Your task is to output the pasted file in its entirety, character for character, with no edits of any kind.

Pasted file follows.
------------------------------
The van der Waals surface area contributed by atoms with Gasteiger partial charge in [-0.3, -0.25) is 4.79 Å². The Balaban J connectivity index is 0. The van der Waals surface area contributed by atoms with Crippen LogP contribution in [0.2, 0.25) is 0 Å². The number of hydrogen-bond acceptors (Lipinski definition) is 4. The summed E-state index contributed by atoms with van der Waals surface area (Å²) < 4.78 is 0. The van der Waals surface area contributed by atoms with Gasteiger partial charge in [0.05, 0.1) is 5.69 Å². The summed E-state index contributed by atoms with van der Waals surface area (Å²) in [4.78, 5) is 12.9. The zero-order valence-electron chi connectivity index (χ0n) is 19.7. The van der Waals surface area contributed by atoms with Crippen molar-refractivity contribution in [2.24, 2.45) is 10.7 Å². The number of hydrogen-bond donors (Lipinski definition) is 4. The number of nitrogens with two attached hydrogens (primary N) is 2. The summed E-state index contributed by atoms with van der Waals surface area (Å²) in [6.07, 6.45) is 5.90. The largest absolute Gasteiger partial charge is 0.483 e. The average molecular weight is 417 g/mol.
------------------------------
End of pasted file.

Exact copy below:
The van der Waals surface area contributed by atoms with Gasteiger partial charge in [-0.3, -0.25) is 4.79 Å². The Balaban J connectivity index is 0. The van der Waals surface area contributed by atoms with Crippen LogP contribution in [0.2, 0.25) is 0 Å². The number of hydrogen-bond acceptors (Lipinski definition) is 4. The summed E-state index contributed by atoms with van der Waals surface area (Å²) < 4.78 is 0. The van der Waals surface area contributed by atoms with Gasteiger partial charge in [0.05, 0.1) is 5.69 Å². The summed E-state index contributed by atoms with van der Waals surface area (Å²) in [4.78, 5) is 12.9. The zero-order valence-electron chi connectivity index (χ0n) is 19.7. The van der Waals surface area contributed by atoms with Crippen molar-refractivity contribution in [2.24, 2.45) is 10.7 Å². The number of hydrogen-bond donors (Lipinski definition) is 4. The number of nitrogens with two attached hydrogens (primary N) is 2. The summed E-state index contributed by atoms with van der Waals surface area (Å²) in [6.07, 6.45) is 5.90. The largest absolute Gasteiger partial charge is 0.483 e. The average molecular weight is 417 g/mol.